In addition to women’s educational rights, in her capacity as editor, she was able to also lobby for employment for women, Unions, and various preservation projects including Mt. Vernon, the home of George Washington. She was also co-founder of Vassar College.
But all of this paled in comparison for her initial goal in life, and one that was the hardest won. From early on in her life, she strove to make Thanksgiving a National observance. Individual states had various dates that they observed this feast, if they observed it at all. Very few Americans, in fact, even remembered the event two hundred years previously that sparked it. Sarah Hale wanted it to become a holiday that unified a country.
Thus, the campaign of a National Day of observance was a lifelong endeavor for her. From day one of her career, she wrote letters and editorial articles, pushing for this goal. When that failed, she went right to the top; the Presidential offices.
Consistently, and with each new President, the answer was an emphatic “No!” From Taylor, to Fillmore, to Pierce, to Buchanan, all the same answers. They just didn’t feel it was important enough to consider passing any bill for a National Holiday of Thanksgiving. It was barely even remembered.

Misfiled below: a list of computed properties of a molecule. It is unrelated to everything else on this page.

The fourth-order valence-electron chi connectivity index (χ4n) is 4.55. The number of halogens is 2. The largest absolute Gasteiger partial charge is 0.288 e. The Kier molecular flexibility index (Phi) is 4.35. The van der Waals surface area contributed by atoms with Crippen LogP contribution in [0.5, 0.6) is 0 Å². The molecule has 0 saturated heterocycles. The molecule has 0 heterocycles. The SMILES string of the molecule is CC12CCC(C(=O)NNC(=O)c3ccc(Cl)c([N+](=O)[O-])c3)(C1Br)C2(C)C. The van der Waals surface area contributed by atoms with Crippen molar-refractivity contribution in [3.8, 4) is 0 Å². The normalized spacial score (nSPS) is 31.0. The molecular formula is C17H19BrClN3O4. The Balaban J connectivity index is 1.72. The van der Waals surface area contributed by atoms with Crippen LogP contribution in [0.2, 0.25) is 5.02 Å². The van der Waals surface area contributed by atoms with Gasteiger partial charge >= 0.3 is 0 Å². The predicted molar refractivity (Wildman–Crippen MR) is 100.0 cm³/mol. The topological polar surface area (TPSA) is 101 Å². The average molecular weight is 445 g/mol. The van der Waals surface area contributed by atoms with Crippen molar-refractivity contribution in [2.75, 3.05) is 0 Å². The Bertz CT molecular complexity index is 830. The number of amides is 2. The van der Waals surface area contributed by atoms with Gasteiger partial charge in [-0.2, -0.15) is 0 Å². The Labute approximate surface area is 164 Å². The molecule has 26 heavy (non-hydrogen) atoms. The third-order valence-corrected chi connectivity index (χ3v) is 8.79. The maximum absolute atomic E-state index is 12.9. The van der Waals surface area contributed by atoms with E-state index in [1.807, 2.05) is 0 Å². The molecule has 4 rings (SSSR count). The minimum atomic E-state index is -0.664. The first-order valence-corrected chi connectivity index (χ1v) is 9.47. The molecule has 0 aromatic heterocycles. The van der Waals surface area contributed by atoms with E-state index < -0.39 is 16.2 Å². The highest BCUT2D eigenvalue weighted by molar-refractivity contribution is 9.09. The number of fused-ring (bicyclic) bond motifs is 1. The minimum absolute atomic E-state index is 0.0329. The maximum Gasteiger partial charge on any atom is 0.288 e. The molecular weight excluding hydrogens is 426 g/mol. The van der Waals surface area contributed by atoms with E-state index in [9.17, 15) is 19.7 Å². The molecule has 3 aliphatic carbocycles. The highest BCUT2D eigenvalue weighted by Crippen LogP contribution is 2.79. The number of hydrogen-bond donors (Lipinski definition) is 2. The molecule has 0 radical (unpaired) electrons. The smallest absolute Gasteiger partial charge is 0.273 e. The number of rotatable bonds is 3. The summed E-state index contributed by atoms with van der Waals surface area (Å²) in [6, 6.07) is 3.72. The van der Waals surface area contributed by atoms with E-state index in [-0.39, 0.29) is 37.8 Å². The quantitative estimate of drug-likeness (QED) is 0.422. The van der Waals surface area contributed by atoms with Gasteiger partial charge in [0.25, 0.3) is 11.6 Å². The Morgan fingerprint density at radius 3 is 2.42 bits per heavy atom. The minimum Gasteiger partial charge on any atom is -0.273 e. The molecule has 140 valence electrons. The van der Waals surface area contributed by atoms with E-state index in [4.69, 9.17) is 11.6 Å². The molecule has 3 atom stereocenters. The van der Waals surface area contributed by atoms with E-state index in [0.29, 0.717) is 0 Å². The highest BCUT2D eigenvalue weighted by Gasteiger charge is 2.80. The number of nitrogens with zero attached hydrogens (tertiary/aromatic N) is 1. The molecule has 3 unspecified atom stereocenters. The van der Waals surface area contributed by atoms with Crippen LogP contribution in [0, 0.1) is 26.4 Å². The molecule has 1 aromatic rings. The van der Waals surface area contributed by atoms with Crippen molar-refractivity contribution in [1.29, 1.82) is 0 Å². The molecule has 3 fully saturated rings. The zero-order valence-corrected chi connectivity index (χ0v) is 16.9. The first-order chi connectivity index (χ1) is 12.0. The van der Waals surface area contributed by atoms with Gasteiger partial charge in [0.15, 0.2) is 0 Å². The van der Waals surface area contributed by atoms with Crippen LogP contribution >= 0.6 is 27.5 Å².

Until the Civil War broke out. Even the states that sporadically celebrated a minor version of it stopped celebrating. So far, Sarah had been working on the campaign for more than thirty-five years. Then Abraham Lincoln was elected, hostilities broke out, and Sarah saw this holiday as more important than ever, though it also looked more hopeless than ever, with brother fighting brother and a nation torn in two. How on earth can one forgotten event in a far distant past be the unifying element for a country?
Once again, Sarah, despite all the odds, wrote her usual letter to the new president elect, but this time the answer, unbelievingly, was an emphatic “Yes!” Apparently, it was her second to last line in the letter that influenced Lincoln; “A Holiday would not stop the War, but it could help bring the Country together.”
It still took time, but finally in 1863, Lincoln passed the Bill that made Thanksgiving a national holiday, and one consistent day that the whole country would observe in November. Not only that, but Sarah and Lincoln together brought back the Harvest Feast celebrated by the Pilgrims in 1621, the original event behind it. True, a lot of modern variations exist nowadays, being added as time went on, but the initial idea still holds strong, brought back to remembrance by a very rare woman, and a progressive thinking President in the midst of chaos and conflict.
You can thank Sarah Hale for this American National Holiday of Thanksgiving; a persistent widow woman and single mother who did not even have the right to vote, and prolific writer of more than 50 volumes of work by the time she retired at age eighty-nine years.